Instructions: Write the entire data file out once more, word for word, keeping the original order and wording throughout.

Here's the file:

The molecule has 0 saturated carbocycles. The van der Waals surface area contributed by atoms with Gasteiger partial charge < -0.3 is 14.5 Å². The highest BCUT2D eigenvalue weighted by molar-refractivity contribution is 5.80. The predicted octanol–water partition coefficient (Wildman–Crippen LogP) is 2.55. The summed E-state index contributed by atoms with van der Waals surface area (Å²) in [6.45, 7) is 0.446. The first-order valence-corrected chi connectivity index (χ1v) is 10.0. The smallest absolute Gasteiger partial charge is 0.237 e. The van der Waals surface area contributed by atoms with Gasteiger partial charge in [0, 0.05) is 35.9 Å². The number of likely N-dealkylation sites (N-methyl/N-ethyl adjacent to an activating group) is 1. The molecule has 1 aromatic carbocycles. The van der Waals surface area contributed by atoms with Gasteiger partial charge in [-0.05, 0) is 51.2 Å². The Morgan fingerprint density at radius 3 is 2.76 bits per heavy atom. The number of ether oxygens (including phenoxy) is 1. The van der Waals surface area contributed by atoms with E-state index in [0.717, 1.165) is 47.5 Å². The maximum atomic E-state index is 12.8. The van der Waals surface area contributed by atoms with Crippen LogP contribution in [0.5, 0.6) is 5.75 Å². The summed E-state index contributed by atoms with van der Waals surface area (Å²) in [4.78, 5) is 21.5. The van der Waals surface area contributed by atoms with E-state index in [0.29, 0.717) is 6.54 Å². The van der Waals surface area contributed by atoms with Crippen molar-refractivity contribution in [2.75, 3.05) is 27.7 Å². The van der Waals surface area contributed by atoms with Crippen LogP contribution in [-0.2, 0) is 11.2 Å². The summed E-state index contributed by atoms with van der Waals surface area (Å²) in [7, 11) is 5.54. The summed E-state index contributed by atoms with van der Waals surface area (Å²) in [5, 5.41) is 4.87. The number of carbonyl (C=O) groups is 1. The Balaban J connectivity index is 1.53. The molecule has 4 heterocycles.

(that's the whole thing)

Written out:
The molecule has 0 saturated carbocycles. The van der Waals surface area contributed by atoms with Gasteiger partial charge < -0.3 is 14.5 Å². The highest BCUT2D eigenvalue weighted by molar-refractivity contribution is 5.80. The predicted octanol–water partition coefficient (Wildman–Crippen LogP) is 2.55. The summed E-state index contributed by atoms with van der Waals surface area (Å²) in [6.45, 7) is 0.446. The first-order valence-corrected chi connectivity index (χ1v) is 10.0. The smallest absolute Gasteiger partial charge is 0.237 e. The van der Waals surface area contributed by atoms with Gasteiger partial charge in [0, 0.05) is 35.9 Å². The number of likely N-dealkylation sites (N-methyl/N-ethyl adjacent to an activating group) is 1. The molecule has 1 aromatic carbocycles. The van der Waals surface area contributed by atoms with Gasteiger partial charge in [-0.05, 0) is 51.2 Å². The Morgan fingerprint density at radius 3 is 2.76 bits per heavy atom. The number of ether oxygens (including phenoxy) is 1. The van der Waals surface area contributed by atoms with E-state index in [0.717, 1.165) is 47.5 Å². The maximum atomic E-state index is 12.8. The van der Waals surface area contributed by atoms with Crippen LogP contribution in [0.5, 0.6) is 5.75 Å². The summed E-state index contributed by atoms with van der Waals surface area (Å²) in [4.78, 5) is 21.5. The van der Waals surface area contributed by atoms with E-state index in [0.29, 0.717) is 6.54 Å². The van der Waals surface area contributed by atoms with Crippen molar-refractivity contribution in [2.75, 3.05) is 27.7 Å². The van der Waals surface area contributed by atoms with Crippen LogP contribution in [-0.2, 0) is 11.2 Å². The summed E-state index contributed by atoms with van der Waals surface area (Å²) in [7, 11) is 5.54. The summed E-state index contributed by atoms with van der Waals surface area (Å²) in [5, 5.41) is 4.87. The number of carbonyl (C=O) groups is 1. The Balaban J connectivity index is 1.53. The molecule has 4 heterocycles.